At the end of the 1950s Campagnolo's patents on the parallelogram derailleur had run out, and a slew of more affordable competitors emerged from Simplex, Huret, Gian Robert, the Cyclo Gear Company, Old Uncle Tom Cobbley and all. Campagnolo's response was to spend the early 1960s producing a, slightly random, sequence of 'inexpensive' derailleurs designed to sit below the Campagnolo Gran Sport.
The 1961 Campagnolo Sportman (note that the name is not Sport-s-man) was one of this sequence. And it was a far more interesting design than either the 1962 Campagnolo Turismo or the 1963 'Campagnolo' derailleur. The Campagnolo Sportman's history is slightly lost in the mists of time. Most sources simply state that it dates from 1961, but a small minority of others date it at 1963. An even smaller number of yet others suggest that a 'first' version appeared in 1961 and an 'improved' version appeared in 1963.
One correspondent has suggested that the 1961 'first' version might have had a pulley cage with no offset (like a 1960 Campagnolo Gran Sport), whereas the 1963 'improved' version may have had an offset pulley cage (like a 1963 Campagnolo Record (1020)). This is a beautifully elegant explanation - except for the inconvenient fact that I have never seen any evidence for the existence of a 'first' version of the Campagnolo Sportman with a pulley cage with no offset. Others have pointed out that you sometimes find this derailleur fitted with round pulley wheels and sometimes with pulley wheels with 9 long teeth - although, at the time, worn-out pulley wheels were often (usually?) changed during the life of a working derailleur.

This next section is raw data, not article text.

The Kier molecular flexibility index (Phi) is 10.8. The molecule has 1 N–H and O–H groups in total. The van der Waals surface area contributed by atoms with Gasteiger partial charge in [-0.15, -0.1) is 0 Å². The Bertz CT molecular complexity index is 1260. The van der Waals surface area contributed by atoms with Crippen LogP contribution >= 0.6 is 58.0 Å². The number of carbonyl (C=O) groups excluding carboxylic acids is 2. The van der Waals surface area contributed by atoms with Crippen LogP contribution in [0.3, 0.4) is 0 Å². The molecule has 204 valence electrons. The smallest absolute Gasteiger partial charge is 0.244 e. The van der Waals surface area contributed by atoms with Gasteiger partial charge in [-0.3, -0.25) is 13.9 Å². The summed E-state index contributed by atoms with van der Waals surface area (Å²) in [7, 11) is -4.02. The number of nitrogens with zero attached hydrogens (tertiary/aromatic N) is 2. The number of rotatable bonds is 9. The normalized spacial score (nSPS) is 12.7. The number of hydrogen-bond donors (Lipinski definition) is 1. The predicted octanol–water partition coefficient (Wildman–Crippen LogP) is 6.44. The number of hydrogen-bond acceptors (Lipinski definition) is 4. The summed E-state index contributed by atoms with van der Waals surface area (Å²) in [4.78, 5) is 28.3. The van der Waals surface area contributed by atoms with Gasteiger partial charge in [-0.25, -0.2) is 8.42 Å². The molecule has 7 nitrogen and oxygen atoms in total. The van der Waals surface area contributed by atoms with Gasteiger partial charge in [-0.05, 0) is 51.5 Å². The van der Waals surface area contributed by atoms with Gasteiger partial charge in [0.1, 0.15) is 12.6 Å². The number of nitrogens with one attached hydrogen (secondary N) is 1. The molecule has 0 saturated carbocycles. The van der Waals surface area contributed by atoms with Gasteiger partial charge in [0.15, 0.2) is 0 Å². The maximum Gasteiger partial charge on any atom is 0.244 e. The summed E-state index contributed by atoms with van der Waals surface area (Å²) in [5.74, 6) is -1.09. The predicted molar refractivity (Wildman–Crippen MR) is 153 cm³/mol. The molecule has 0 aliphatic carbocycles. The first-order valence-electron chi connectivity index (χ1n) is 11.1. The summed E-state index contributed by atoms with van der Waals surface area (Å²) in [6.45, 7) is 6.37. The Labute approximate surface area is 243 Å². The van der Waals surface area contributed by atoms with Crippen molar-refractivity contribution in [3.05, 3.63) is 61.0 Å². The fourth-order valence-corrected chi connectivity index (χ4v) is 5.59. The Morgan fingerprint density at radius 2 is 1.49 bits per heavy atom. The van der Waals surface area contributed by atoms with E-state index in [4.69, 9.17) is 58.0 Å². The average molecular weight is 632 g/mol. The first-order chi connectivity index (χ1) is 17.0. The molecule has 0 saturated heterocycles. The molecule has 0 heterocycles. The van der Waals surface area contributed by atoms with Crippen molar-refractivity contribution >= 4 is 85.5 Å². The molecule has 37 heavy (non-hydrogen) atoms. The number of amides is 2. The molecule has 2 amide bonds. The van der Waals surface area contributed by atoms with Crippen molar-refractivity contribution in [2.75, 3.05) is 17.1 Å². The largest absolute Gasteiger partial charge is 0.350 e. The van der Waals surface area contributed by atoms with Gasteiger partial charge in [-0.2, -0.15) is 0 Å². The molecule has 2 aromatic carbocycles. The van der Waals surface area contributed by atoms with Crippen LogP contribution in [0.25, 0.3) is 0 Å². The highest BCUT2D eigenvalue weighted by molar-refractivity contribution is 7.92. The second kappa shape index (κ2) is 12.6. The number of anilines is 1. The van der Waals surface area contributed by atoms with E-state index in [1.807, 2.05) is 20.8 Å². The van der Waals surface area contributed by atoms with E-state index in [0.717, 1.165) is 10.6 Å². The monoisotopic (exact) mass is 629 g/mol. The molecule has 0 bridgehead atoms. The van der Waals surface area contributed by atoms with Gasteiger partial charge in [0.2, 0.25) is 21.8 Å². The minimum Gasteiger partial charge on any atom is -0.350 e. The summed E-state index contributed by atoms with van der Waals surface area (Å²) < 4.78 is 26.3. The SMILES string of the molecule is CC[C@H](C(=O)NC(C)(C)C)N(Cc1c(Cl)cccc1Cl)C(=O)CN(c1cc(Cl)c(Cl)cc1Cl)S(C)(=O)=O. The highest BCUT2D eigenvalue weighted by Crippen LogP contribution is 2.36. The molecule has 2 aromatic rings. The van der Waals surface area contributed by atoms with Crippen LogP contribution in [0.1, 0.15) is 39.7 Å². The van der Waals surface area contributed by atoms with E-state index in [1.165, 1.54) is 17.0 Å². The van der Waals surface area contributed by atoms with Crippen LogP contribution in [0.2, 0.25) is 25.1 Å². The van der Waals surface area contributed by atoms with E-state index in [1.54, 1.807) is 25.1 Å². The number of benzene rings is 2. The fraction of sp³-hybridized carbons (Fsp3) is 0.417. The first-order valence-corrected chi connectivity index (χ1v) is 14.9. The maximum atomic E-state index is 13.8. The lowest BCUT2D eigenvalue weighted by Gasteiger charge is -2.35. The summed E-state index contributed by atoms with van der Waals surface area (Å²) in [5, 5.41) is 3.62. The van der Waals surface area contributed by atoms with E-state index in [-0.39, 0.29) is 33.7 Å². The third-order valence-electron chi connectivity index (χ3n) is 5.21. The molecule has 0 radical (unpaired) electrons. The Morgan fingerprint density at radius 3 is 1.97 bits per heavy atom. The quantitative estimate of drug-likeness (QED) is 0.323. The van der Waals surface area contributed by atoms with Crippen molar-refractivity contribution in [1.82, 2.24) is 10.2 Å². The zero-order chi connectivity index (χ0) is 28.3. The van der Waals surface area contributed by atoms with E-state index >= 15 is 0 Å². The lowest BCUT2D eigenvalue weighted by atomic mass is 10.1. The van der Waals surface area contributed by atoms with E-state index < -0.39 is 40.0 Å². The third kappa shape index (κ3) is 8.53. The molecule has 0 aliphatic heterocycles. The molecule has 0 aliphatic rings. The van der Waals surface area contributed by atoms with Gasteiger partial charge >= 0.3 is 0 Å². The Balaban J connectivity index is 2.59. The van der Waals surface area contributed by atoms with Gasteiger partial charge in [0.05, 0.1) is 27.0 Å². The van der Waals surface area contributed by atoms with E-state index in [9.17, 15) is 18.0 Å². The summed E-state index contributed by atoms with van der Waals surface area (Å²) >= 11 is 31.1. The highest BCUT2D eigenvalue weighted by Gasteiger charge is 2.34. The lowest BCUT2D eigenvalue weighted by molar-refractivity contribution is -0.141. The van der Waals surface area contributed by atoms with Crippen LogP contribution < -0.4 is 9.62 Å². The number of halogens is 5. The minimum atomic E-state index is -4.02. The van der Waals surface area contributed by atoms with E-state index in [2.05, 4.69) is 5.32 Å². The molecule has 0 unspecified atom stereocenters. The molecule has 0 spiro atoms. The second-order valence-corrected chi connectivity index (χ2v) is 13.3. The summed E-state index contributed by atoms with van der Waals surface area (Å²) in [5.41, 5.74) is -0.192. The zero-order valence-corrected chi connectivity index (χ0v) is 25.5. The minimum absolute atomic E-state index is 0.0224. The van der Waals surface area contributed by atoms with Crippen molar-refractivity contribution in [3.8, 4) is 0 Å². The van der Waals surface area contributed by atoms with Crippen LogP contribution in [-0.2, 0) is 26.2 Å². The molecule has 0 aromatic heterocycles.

The only relevant patent that I am aware of (French Patent # 1,375,249), has a priority date of September 1962 - lending some credence either to the 1963 date, or, arguably, showing the 'improved' version. It certainly depicts a derailleur with an offset pulley cage and round pulley wheels.
The design of the Campagnolo Sportman was interesting for being constructed from steel pressings, having very logically placed adjustment screws, using pulley wheels with phosphor-bronze bushings (as later used in the Campagnolo Nuovo Record etc.) and having that offset pulley cage. These were all cutting edge features for an affordable derailleur in 1961. But Campagnolo did not develop the design and it stands alone in Campagnolo history with no obvious forebears and no obvious progeny.
Campagnolo's lack of interest did not stop the humble Campagnolo Sportman from playing a key role in derailleur history. Shimano based their very first parallelogram derailleurs (the Shimano Archery series) on the design of the Campagnolo Sportman. In fact some very early images show a Shimano derailleur clearly branded '3.3.3. Sportsman' (Shimano included the second 's' in Sportsman). You can see an example here. Interestingly, for the discussion above, the earliest Shimano models had 9 tooth pulley wheels and an offset pulley cage. Slightly later Shimano Archery models had a pulley cage with no offset. Confused? I know I am.
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